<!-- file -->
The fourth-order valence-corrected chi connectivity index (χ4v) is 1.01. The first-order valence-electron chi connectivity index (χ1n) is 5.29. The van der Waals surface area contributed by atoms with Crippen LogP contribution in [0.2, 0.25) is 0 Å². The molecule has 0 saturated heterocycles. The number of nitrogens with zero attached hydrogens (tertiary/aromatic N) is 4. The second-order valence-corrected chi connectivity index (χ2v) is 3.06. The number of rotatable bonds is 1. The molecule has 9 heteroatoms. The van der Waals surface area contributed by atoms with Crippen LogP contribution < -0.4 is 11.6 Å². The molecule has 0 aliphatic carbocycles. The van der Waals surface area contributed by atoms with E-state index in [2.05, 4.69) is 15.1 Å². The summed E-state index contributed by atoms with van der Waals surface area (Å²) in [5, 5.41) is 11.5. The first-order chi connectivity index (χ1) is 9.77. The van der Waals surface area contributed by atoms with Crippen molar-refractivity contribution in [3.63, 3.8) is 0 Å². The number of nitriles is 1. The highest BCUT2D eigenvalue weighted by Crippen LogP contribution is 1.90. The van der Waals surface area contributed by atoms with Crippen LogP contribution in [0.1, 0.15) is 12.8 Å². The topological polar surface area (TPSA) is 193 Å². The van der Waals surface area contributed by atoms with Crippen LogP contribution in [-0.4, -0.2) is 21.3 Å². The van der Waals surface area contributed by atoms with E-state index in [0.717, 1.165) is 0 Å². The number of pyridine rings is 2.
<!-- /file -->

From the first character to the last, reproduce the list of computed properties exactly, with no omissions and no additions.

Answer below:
The fourth-order valence-corrected chi connectivity index (χ4v) is 1.01. The first-order valence-electron chi connectivity index (χ1n) is 5.29. The van der Waals surface area contributed by atoms with Crippen LogP contribution in [0.2, 0.25) is 0 Å². The molecule has 0 saturated heterocycles. The number of nitrogens with zero attached hydrogens (tertiary/aromatic N) is 4. The second-order valence-corrected chi connectivity index (χ2v) is 3.06. The number of rotatable bonds is 1. The molecule has 9 heteroatoms. The van der Waals surface area contributed by atoms with Crippen LogP contribution < -0.4 is 11.6 Å². The molecule has 0 aliphatic carbocycles. The van der Waals surface area contributed by atoms with E-state index in [2.05, 4.69) is 15.1 Å². The summed E-state index contributed by atoms with van der Waals surface area (Å²) in [5, 5.41) is 11.5. The first-order chi connectivity index (χ1) is 9.77. The van der Waals surface area contributed by atoms with Crippen molar-refractivity contribution in [3.63, 3.8) is 0 Å². The number of nitriles is 1. The highest BCUT2D eigenvalue weighted by Crippen LogP contribution is 1.90. The van der Waals surface area contributed by atoms with Crippen LogP contribution in [0.1, 0.15) is 12.8 Å². The topological polar surface area (TPSA) is 193 Å². The van der Waals surface area contributed by atoms with Crippen LogP contribution in [-0.4, -0.2) is 21.3 Å². The van der Waals surface area contributed by atoms with E-state index in [0.717, 1.165) is 0 Å². The number of pyridine rings is 2.